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File Reviews posted by Jayextee

  1. Area 51


    Everybody, storm this WAD. They can't stop us all. #thatjokewillremainrelevant


    Honestly, this is stellar work for a 1997 WAD. By today's standards the custom sprites may be a little ropey, the new sounds clashing, and the cute little edits to the IWAD assets probably less-cute. But in the context of an era in which WinTEX was the best tool around (shudder) this is actually a gem. Two maps with questionable midi choices (Mission Impossible's theme tune I can both understand and forgive; White Wedding? I have no idea what the author was thinking on that one) but they're filled to the brim with neat little immersive touches that make it worth playing today, even if only out of curiosity.


    So go clap some alien cheeks! ;)

  2. Realm of Chaos


    I have rated this three stars.

    However, I feel like this megaWAD often gets overlooked despite what it is: a part of history. I came to it late, pretty much 1999/2000-ish, and was my first megaWAD personally, but I was always entranced by what I understood to be the story behind it; in a scene utterly dominated by the IBM PC-compatibles/DOS crowd and their (relative) wealth of tools, Macintosh DOOMers came together to show that they too can put together a full-length campaign for Doom II that wasn't going to let those DOS guys totally steal the show.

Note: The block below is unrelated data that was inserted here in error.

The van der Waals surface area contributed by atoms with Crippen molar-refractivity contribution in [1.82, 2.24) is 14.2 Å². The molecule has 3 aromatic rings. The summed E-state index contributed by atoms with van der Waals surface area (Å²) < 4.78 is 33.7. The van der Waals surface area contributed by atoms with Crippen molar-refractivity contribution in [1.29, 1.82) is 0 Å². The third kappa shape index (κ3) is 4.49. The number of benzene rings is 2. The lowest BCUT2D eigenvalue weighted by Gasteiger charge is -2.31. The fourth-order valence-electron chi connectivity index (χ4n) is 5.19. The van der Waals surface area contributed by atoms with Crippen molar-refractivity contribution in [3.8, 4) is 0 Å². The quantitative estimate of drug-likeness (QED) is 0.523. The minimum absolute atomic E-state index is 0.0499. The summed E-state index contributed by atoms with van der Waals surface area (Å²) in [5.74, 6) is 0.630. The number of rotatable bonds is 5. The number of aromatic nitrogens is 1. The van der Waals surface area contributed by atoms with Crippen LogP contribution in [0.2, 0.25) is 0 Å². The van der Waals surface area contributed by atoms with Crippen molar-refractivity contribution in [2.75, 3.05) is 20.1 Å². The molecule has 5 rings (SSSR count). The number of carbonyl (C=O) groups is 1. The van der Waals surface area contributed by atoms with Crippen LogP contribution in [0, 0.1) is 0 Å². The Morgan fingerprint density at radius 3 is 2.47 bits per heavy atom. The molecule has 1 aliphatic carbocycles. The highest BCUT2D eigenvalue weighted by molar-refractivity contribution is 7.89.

And they did. Kind of. With the apparently-unstable-at-best HellMaker crashing every single-figure number of minutes at times, a handful of eager mappers (including the still-active-at-time-of-writing Steve Duff), some of which were authoring their first ever maps, delivered an experience that is to me as interesting as it is varied; in terms of both experience and quality, I have to admit. There are some poor maps here (Sewers, by Jim Bagrow - I'm looking right at you) but there are some epic adventures rivalling those of TNT: Evilution, if not aesthetically (hey, some of them come close) then in length and spectacle.

    What you're getting here is almost like a hidden piece of history that I feel stands proudly as an underdog with its peers. An underdog that isn't always well-behaved (many maps can be rendered uncompletable with the wrong actions taken, including one of the secret maps if you dare enter the basement without the three keys) but at its best (which is usually the maps by Rob Berkowitz or Duff himself) is an entertaining and oft-neglected slice of '90s mapping.

  3. A good DOOM mod should be challenging, right? How about challenging what is expected from the maps themselves? This is exactly what UnAligned does. In spades. Gimmicks and puzzles abound; especially E3M1, oh wow -- when I found out that the teleporters were basically math instead of "do them in this order", it became a great thing indeed, and this is saying nothing of the voodoo doll puzzle, or... you get the impression.


    If you want good solid combat, look elsewhere (or IDCLEV to E3M6 and play DOOM Tower Defence). But the fact is the DOOM engine offers more potential than just various configurations of shooting, and UnAligned is a good place to look for that kind of thing. By its very nature, the entire thing is hit and miss (each and every criticism of E1M8, for example? Completely justified -- a nice idea made totally frustrating in its extremity, and something already done better by MAP07 of Valiant for example) but there's likely something here to surprise anybody. I give it five stars for its creativity; not the overall quality, which is as sporadic as the themes of gameplay. It's not for everybody; in fact it's not for many people at all; but dash it all, if it ain't unique as hell. Even if, as the name would imply, it's not the prettiest smartass around.